Truman Capote’s “In Cold Blood” is a must read for true crime fanatics


Christian Ayers

Opinion Editor, Kailey Blazier, critiques her latest read, Truman Capote’s “In Cold Blood.”

Kailey Blazier, Opinion Editor

We all love a murder mystery. The true ones and the fiction ones: Ted Bundy, Freddy Krueger, and even the good ole H. H Holmes. But there is one murder mystery that to me, was unheard of until recently: the 1959 Clutter family murders.

This real life murder, mystery was not one that was introduced to me through a Netflix series, but rather a novel titled “In Cold Blood” by Truman Capote. It was one of the hardest murders to solve. There was little evidence left behind, no obvious motive, and seemed to be completely random.

I am not sure what it was about this murder that appealed to me so much. Not only did I feel for the innocent family, but at the same time, I felt for the murderers who have had a hard life.

The Clutter family was a family that lived a simple life on a farm. Mr. Clutter had just purchased a large life insurance policy which stated that if something were to happen to him, his assets were to go to their surviving children. It was ironic, almost suspicious.

The book begins by allowing the reader to follow the family through their daily life before their murder. Then while carrying a reminiscent tone,Capote introduces the reader to the killers, giving insight into their life, telling where they met, what led them to commit the crime, and even how they were going to carry out their plan.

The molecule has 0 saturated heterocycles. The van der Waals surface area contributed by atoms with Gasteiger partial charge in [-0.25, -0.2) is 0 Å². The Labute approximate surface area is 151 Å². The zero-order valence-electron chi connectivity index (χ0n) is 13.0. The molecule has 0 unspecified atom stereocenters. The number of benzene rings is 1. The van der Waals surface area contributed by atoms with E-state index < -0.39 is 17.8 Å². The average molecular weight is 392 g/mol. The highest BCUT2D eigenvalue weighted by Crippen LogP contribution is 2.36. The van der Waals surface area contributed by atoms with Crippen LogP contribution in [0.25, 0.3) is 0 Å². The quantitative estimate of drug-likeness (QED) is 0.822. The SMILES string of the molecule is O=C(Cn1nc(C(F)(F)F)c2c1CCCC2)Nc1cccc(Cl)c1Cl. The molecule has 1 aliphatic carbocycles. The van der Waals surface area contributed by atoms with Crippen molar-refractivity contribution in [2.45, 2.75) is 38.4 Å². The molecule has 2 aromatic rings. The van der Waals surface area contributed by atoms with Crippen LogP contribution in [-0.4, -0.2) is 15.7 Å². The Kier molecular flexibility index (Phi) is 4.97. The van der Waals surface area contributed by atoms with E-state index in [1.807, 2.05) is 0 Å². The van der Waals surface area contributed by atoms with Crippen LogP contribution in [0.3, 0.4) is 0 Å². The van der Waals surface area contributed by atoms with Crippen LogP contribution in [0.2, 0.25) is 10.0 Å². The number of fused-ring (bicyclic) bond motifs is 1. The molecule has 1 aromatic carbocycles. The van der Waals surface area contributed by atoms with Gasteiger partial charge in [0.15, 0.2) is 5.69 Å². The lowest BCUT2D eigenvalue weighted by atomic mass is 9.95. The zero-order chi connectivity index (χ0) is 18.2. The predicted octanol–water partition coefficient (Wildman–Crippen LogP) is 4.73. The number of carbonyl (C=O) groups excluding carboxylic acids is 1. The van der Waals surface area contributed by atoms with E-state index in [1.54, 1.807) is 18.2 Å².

I felt a connection to Perry, one of the killers, as he was seen as the underdog. He was only standing five foot four inches tall and didn’t have a lot of money to his name.

He held grudges against a number of important people in his life and felt an urge to get that anger out. Capote illustrated the murder and the life of all the individuals, respectfully yet vividly in a way that I just couldn’t help sympathizing with the victims and the villains.

I would recommend this book to a reader who is interested in murder, mystery and true stories, as it is very much both. It took me two attempts to read it because the imagery is so detailed, but once I finally made the time to sit down and commit, I could not put it down.

With all things considered, I would give this book a solid 9.5 out of 10.